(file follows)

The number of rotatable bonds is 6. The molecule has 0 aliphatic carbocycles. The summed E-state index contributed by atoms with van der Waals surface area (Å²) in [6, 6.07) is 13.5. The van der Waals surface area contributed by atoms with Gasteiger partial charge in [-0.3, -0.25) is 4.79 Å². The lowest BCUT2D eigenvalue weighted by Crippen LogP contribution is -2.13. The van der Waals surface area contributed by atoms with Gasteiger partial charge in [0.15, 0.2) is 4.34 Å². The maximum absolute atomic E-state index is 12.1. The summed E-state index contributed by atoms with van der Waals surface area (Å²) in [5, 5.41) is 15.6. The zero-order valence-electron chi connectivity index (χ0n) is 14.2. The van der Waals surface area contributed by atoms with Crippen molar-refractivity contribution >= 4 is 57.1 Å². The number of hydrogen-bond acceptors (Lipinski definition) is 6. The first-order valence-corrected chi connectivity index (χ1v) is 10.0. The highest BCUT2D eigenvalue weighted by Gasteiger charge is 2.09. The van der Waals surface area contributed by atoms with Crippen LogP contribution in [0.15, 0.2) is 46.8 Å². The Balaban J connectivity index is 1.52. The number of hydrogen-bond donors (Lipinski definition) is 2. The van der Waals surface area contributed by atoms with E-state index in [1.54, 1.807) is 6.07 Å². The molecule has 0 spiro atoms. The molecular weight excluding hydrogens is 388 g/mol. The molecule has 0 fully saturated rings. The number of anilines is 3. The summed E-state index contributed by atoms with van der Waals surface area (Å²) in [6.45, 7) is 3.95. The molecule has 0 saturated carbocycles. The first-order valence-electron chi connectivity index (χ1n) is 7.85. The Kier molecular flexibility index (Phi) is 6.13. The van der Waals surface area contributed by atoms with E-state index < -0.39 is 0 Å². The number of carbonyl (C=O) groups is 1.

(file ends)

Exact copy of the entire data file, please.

The number of rotatable bonds is 6. The molecule has 0 aliphatic carbocycles. The summed E-state index contributed by atoms with van der Waals surface area (Å²) in [6, 6.07) is 13.5. The van der Waals surface area contributed by atoms with Gasteiger partial charge in [-0.3, -0.25) is 4.79 Å². The lowest BCUT2D eigenvalue weighted by Crippen LogP contribution is -2.13. The van der Waals surface area contributed by atoms with Gasteiger partial charge in [0.15, 0.2) is 4.34 Å². The maximum absolute atomic E-state index is 12.1. The summed E-state index contributed by atoms with van der Waals surface area (Å²) in [5, 5.41) is 15.6. The zero-order valence-electron chi connectivity index (χ0n) is 14.2. The van der Waals surface area contributed by atoms with Crippen molar-refractivity contribution >= 4 is 57.1 Å². The number of hydrogen-bond acceptors (Lipinski definition) is 6. The first-order valence-corrected chi connectivity index (χ1v) is 10.0. The highest BCUT2D eigenvalue weighted by Gasteiger charge is 2.09. The van der Waals surface area contributed by atoms with Crippen LogP contribution in [0.15, 0.2) is 46.8 Å². The Balaban J connectivity index is 1.52. The number of hydrogen-bond donors (Lipinski definition) is 2. The van der Waals surface area contributed by atoms with E-state index in [1.54, 1.807) is 6.07 Å². The molecule has 0 spiro atoms. The molecular weight excluding hydrogens is 388 g/mol. The molecule has 0 fully saturated rings. The number of anilines is 3. The summed E-state index contributed by atoms with van der Waals surface area (Å²) in [6.45, 7) is 3.95. The molecule has 0 saturated carbocycles. The first-order valence-electron chi connectivity index (χ1n) is 7.85. The Kier molecular flexibility index (Phi) is 6.13. The van der Waals surface area contributed by atoms with E-state index < -0.39 is 0 Å². The number of carbonyl (C=O) groups is 1.